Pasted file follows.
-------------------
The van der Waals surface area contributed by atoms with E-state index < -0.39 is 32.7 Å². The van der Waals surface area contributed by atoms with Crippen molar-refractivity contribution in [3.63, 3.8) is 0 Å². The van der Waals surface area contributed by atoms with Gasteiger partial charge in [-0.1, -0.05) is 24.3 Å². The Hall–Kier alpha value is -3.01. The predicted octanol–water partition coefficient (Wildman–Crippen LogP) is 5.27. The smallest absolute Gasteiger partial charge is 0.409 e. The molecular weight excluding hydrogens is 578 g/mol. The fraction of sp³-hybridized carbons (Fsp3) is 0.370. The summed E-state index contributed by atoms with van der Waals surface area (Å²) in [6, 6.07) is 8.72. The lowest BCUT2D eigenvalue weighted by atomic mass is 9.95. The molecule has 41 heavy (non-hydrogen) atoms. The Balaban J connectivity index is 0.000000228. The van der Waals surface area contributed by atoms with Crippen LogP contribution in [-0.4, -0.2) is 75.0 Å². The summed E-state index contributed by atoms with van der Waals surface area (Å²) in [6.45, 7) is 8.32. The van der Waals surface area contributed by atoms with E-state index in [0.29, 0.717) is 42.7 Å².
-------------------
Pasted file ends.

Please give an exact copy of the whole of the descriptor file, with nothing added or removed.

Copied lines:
The van der Waals surface area contributed by atoms with E-state index < -0.39 is 32.7 Å². The van der Waals surface area contributed by atoms with Crippen molar-refractivity contribution in [3.63, 3.8) is 0 Å². The van der Waals surface area contributed by atoms with Gasteiger partial charge in [-0.1, -0.05) is 24.3 Å². The Hall–Kier alpha value is -3.01. The predicted octanol–water partition coefficient (Wildman–Crippen LogP) is 5.27. The smallest absolute Gasteiger partial charge is 0.409 e. The molecular weight excluding hydrogens is 578 g/mol. The fraction of sp³-hybridized carbons (Fsp3) is 0.370. The summed E-state index contributed by atoms with van der Waals surface area (Å²) in [6, 6.07) is 8.72. The lowest BCUT2D eigenvalue weighted by atomic mass is 9.95. The molecule has 41 heavy (non-hydrogen) atoms. The Balaban J connectivity index is 0.000000228. The van der Waals surface area contributed by atoms with Crippen LogP contribution in [-0.4, -0.2) is 75.0 Å². The summed E-state index contributed by atoms with van der Waals surface area (Å²) in [6.45, 7) is 8.32. The van der Waals surface area contributed by atoms with E-state index in [0.29, 0.717) is 42.7 Å².